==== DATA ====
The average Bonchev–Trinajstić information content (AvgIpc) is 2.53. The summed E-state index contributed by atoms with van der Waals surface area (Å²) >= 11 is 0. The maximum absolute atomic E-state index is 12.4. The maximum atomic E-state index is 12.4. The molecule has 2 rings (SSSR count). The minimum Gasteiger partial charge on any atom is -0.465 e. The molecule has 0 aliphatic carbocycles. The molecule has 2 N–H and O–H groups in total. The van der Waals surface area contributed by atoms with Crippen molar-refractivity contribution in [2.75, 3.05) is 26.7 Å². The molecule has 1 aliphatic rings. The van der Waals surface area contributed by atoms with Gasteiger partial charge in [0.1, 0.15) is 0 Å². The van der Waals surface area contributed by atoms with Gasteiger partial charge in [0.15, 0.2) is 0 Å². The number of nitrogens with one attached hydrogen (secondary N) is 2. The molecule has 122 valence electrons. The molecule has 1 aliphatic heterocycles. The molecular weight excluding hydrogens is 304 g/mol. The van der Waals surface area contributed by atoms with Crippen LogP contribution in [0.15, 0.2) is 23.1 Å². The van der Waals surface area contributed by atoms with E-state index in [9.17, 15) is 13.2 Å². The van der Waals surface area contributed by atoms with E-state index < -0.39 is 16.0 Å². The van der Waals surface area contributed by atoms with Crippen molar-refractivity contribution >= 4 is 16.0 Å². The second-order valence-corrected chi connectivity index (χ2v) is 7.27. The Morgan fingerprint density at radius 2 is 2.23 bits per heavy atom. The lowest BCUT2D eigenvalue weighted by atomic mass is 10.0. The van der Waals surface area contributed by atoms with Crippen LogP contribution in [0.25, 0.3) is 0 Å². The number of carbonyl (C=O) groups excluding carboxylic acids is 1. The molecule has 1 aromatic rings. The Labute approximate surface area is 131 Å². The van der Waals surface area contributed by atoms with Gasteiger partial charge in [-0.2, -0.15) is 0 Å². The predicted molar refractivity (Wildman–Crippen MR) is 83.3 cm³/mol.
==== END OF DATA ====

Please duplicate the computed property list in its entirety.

The average Bonchev–Trinajstić information content (AvgIpc) is 2.53. The summed E-state index contributed by atoms with van der Waals surface area (Å²) >= 11 is 0. The maximum absolute atomic E-state index is 12.4. The maximum atomic E-state index is 12.4. The molecule has 2 rings (SSSR count). The minimum Gasteiger partial charge on any atom is -0.465 e. The molecule has 0 aliphatic carbocycles. The molecule has 2 N–H and O–H groups in total. The van der Waals surface area contributed by atoms with Crippen molar-refractivity contribution in [2.75, 3.05) is 26.7 Å². The molecule has 1 aliphatic rings. The van der Waals surface area contributed by atoms with Gasteiger partial charge in [0.1, 0.15) is 0 Å². The van der Waals surface area contributed by atoms with Gasteiger partial charge in [0.15, 0.2) is 0 Å². The number of nitrogens with one attached hydrogen (secondary N) is 2. The molecule has 122 valence electrons. The molecule has 1 aliphatic heterocycles. The molecular weight excluding hydrogens is 304 g/mol. The van der Waals surface area contributed by atoms with Crippen LogP contribution in [0.15, 0.2) is 23.1 Å². The van der Waals surface area contributed by atoms with E-state index in [9.17, 15) is 13.2 Å². The van der Waals surface area contributed by atoms with E-state index < -0.39 is 16.0 Å². The van der Waals surface area contributed by atoms with Crippen molar-refractivity contribution >= 4 is 16.0 Å². The second-order valence-corrected chi connectivity index (χ2v) is 7.27. The Morgan fingerprint density at radius 2 is 2.23 bits per heavy atom. The lowest BCUT2D eigenvalue weighted by atomic mass is 10.0. The van der Waals surface area contributed by atoms with Crippen LogP contribution in [0.25, 0.3) is 0 Å². The number of carbonyl (C=O) groups excluding carboxylic acids is 1. The molecule has 1 aromatic rings. The Labute approximate surface area is 131 Å². The van der Waals surface area contributed by atoms with Gasteiger partial charge in [-0.2, -0.15) is 0 Å². The predicted molar refractivity (Wildman–Crippen MR) is 83.3 cm³/mol.